Sewell concurred, saying “Raye Dean as the girl is not only attractive but acts with great sincerity,” as did Taylor, calling her “an exceptionally appealing leading lady.” Despite her excellent notices, audiences didn’t get more opportunities to see Raye Dean’s work. On May 23, 1921, using her real name, Mildred Bartlett, she married Broadway producer Max Gordon, and he asked her to retire from the screen. His career was enormously successful: his stage productions included The Jazz Singer (1925), The Bandwagon (1931), My Sister Eileen (1940) and Born Yesterday (1946). According to Margaret Case Harriman in Take Them Up Tenderly, the Gordons lived quietly in a hotel in the West Fifties in Manhattan, and “their social excitement is limited to Mrs. Gordon’s bridge parties.” He was so famous that he even got a line in Cole Porter’s “Anything Goes”:

When Rockefeller still can hoard enough money to let Max Gordon produce his shows–
Anything goes!

That is a successful career! He died in 1978 and she in 1992.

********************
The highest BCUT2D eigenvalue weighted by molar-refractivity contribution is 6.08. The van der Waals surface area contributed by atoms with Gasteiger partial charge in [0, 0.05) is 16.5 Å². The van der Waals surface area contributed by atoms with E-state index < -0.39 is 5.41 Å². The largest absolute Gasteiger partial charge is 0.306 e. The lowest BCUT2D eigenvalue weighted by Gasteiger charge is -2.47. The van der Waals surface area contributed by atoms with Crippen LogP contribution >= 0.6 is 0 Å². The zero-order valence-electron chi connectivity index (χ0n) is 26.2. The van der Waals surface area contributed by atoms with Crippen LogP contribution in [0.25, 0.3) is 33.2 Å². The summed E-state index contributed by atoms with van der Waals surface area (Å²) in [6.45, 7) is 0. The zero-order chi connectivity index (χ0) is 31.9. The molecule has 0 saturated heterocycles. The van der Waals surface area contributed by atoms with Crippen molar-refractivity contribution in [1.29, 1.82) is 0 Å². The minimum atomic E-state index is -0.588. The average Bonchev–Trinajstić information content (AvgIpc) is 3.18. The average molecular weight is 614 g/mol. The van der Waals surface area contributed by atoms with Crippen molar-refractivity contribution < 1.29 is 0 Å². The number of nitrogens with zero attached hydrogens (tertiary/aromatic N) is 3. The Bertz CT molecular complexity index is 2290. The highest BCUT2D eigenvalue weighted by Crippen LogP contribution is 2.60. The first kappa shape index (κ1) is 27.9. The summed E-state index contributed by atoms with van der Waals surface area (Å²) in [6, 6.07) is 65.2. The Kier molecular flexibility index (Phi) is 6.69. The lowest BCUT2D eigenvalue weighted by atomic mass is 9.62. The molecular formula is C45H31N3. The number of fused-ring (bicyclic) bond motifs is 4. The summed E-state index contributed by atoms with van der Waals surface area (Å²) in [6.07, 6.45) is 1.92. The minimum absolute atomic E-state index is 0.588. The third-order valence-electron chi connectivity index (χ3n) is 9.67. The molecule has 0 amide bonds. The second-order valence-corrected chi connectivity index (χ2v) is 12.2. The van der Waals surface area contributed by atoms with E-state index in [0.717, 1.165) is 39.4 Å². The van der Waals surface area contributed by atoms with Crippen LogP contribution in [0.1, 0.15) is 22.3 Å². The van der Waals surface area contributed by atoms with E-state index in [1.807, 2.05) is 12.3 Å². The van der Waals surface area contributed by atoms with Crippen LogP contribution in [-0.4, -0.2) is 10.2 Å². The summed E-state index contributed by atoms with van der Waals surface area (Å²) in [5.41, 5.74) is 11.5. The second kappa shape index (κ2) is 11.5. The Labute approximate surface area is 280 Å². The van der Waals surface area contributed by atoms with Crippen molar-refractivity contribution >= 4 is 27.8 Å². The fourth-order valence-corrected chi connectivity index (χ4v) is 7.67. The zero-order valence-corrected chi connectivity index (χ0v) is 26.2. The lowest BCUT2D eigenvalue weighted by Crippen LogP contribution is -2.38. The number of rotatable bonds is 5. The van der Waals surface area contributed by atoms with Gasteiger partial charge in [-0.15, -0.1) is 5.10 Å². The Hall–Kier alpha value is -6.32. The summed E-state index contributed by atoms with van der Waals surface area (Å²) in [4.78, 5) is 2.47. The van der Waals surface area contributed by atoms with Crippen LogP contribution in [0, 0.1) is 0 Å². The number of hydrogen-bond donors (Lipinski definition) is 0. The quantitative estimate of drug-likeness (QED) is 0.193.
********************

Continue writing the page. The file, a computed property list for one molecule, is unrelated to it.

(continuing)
“Bert Lytell’s Latest Mildly Interesting,” Film Daily, March 27, 1921, p. 9.

Margaret Case Harriman, Take Them Up Tenderly: A Collection of Profiles, NY: Knopf, 1944.

C.S. Sewell, “A Message from Mars,“ Moving Picture World, April 2, 1921, p. 518.

Matthew A. Taylor, “A Message from Mars,” Motion Picture News, June 18, 1921, p. 3744.

Getting the Team Back Together: Week of March 19th, 1921

On the set of The Conquering Power: Rudolph Valentino, Alice Terry, Ralph Lewis, Rex Ingram and John Seitz

One hundred years ago this week, Grace Kingsley reported on how one director responded to the pressure to follow-up a great big hit: